Yes, I agree. There's a lot of work done. If you look up cannibalistic honey bees, there's work that's going on right now, has gone on, and yes, it seems to be related in many cases to a pollen flow or lack of a pollen flow. I don't know what happened in Becca's bees, but since she was already well into spring, I suspect something disrupted the protein supply and the bees outran what they had available to them.
They turned to eating the young larvae, and in some cases, the older larvae, because the investment has already been made in the pupae. There's nothing to be gained by killing them. They're close enough to being mature adults as to be useful, and they leave the eggs because there's been no investment made in that.
We call it a bad decision on the weather and we don't have enough pollen, so here's our food reserve. It's all we got in the cupboard are these young bees, so we will repurpose them and start over again as soon as the weather changes. Shoot a hole in any of that because this is conversation, this is not lecture.
Kim: What you brought up on eggs piques my interest. It would be interesting to know, had she looked in a hive, were there eggs there? Now, you just mentioned eggs with no investment and I hadn't thought of it that way, but in three days they're going to be an investment. Are there eggs in hive when that starts or do eggs go way before that or at the same time? I don't know that, but that would be a good thing to know.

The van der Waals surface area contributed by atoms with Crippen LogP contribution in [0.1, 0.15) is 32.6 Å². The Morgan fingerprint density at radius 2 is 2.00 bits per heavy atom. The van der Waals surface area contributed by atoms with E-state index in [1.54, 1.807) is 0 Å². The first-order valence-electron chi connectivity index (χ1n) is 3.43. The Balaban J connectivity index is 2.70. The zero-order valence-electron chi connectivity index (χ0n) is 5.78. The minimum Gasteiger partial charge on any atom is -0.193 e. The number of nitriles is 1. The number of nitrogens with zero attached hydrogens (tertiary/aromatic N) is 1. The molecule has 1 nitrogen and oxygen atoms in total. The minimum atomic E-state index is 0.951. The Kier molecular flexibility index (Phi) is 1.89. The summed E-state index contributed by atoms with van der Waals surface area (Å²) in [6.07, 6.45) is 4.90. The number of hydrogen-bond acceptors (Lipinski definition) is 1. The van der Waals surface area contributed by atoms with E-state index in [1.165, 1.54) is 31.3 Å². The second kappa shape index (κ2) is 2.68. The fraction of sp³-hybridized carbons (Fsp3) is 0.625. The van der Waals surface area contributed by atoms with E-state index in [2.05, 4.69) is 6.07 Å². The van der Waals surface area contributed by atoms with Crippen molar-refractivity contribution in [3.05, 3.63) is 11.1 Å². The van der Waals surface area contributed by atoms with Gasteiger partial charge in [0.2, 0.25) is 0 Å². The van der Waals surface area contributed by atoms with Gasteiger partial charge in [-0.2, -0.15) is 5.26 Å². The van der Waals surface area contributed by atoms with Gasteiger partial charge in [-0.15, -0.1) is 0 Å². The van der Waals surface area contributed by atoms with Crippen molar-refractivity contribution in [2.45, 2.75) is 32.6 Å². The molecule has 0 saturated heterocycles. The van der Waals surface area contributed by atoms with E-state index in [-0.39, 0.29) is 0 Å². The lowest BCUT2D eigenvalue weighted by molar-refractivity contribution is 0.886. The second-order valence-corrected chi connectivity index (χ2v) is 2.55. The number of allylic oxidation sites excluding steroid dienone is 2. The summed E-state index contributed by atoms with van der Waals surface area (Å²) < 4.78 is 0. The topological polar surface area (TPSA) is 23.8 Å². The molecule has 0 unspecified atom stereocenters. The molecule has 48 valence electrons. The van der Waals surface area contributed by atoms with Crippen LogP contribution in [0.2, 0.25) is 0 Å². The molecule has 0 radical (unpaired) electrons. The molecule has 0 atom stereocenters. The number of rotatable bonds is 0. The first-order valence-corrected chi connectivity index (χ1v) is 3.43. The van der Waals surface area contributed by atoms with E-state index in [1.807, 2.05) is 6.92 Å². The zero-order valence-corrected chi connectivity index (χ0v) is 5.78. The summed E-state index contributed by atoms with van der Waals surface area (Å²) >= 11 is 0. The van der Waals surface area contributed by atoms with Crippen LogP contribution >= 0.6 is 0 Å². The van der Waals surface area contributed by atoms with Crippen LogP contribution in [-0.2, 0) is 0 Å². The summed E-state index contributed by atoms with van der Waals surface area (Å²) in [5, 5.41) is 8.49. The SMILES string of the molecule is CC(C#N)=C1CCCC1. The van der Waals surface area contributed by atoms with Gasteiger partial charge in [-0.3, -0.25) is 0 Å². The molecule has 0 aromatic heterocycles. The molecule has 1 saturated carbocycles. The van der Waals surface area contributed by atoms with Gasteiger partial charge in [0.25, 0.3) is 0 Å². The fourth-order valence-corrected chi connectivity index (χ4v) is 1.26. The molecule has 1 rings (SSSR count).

Jim: I think, in general, eggs are spared. It is three days, but three days in the spring can be a radical difference. The rain stops, the plants retool. Now, I've said several times, and I'll say it again, I'm making this up as I go along. This is conversation hypothesis and not factual information. There's that. The other thing that has to be noted is when I did this quick read just to see if any work was done on cannibalistic bees, it is a unique way for virus invaders to spread inside the colony.